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Anatomical markers of sleep slow wave activity derived from structural magnetic resonance images


Buchmann, Andreas; Kurth, Salomé; Ringli, Maya; Geiger, Anja; Jenni, Oskar G; Huber, Reto (2011). Anatomical markers of sleep slow wave activity derived from structural magnetic resonance images. Journal of sleep research, 20(4):506-513.

Abstract

Sleep studies often observe differences in slow wave activity (SWA) during non-rapid eye movement sleep between subjects. This study investigates to what extent these absolute differences in SWA can be explained with differences in grey matter volume, white matter volume or the thickness of skull and outer liquor rooms. To do this, we selected the 10-min interval showing maximal SWA of 20 young adult subjects and correlated these values lobe-wise with grey matter, skull and liquor thickness and globally with white matter as well as segments of the corpus callosum. Whereas grey matter, skull thickness and liquor did not correlate significantly with maximal slow wave activity, there were significant correlations with the anterior parts of the corpus callosum and with one other white matter region. In contrast, electroencephalogram power of higher frequencies correlates positively with grey matter volumes and cortical surface area. We discuss the possible role of white matter tracts on the synchronization of slow waves across the cortex.

Abstract

Sleep studies often observe differences in slow wave activity (SWA) during non-rapid eye movement sleep between subjects. This study investigates to what extent these absolute differences in SWA can be explained with differences in grey matter volume, white matter volume or the thickness of skull and outer liquor rooms. To do this, we selected the 10-min interval showing maximal SWA of 20 young adult subjects and correlated these values lobe-wise with grey matter, skull and liquor thickness and globally with white matter as well as segments of the corpus callosum. Whereas grey matter, skull thickness and liquor did not correlate significantly with maximal slow wave activity, there were significant correlations with the anterior parts of the corpus callosum and with one other white matter region. In contrast, electroencephalogram power of higher frequencies correlates positively with grey matter volumes and cortical surface area. We discuss the possible role of white matter tracts on the synchronization of slow waves across the cortex.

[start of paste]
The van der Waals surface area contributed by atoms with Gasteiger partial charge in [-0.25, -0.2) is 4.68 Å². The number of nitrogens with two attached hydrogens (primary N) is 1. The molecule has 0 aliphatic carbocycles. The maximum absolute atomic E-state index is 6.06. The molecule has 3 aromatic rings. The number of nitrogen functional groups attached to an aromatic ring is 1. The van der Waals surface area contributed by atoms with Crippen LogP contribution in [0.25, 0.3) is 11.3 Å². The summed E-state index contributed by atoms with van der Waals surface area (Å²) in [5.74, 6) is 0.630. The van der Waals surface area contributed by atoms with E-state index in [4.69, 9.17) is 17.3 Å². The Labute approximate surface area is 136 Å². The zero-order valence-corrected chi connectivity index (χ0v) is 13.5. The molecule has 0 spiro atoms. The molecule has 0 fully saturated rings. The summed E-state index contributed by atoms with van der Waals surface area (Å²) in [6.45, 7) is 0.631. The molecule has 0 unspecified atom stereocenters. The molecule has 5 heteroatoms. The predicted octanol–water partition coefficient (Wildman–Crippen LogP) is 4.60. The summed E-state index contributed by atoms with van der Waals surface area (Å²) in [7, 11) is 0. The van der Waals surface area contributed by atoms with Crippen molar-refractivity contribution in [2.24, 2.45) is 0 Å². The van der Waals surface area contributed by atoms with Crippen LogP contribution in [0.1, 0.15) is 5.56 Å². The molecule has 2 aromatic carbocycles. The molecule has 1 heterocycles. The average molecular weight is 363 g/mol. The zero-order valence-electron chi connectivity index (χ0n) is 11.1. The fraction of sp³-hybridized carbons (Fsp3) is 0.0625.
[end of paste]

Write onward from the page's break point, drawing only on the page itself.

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Additional indexing

Item Type:Journal Article, refereed, original work
Communities & Collections:04 Faculty of Medicine > University Children's Hospital Zurich > Medical Clinic
04 Faculty of Medicine > Center for Integrative Human Physiology
Dewey Decimal Classification:570 Life sciences; biology
610 Medicine & health
Language:English
Date:2011
Deposited On:16 Apr 2013 11:05
Last Modified:05 Apr 2016 15:27
ISSN:1365-2869
Publisher DOI:https://doi.org/10.1111/j.1365-2869.2011.00916.x
PubMed ID:21435064

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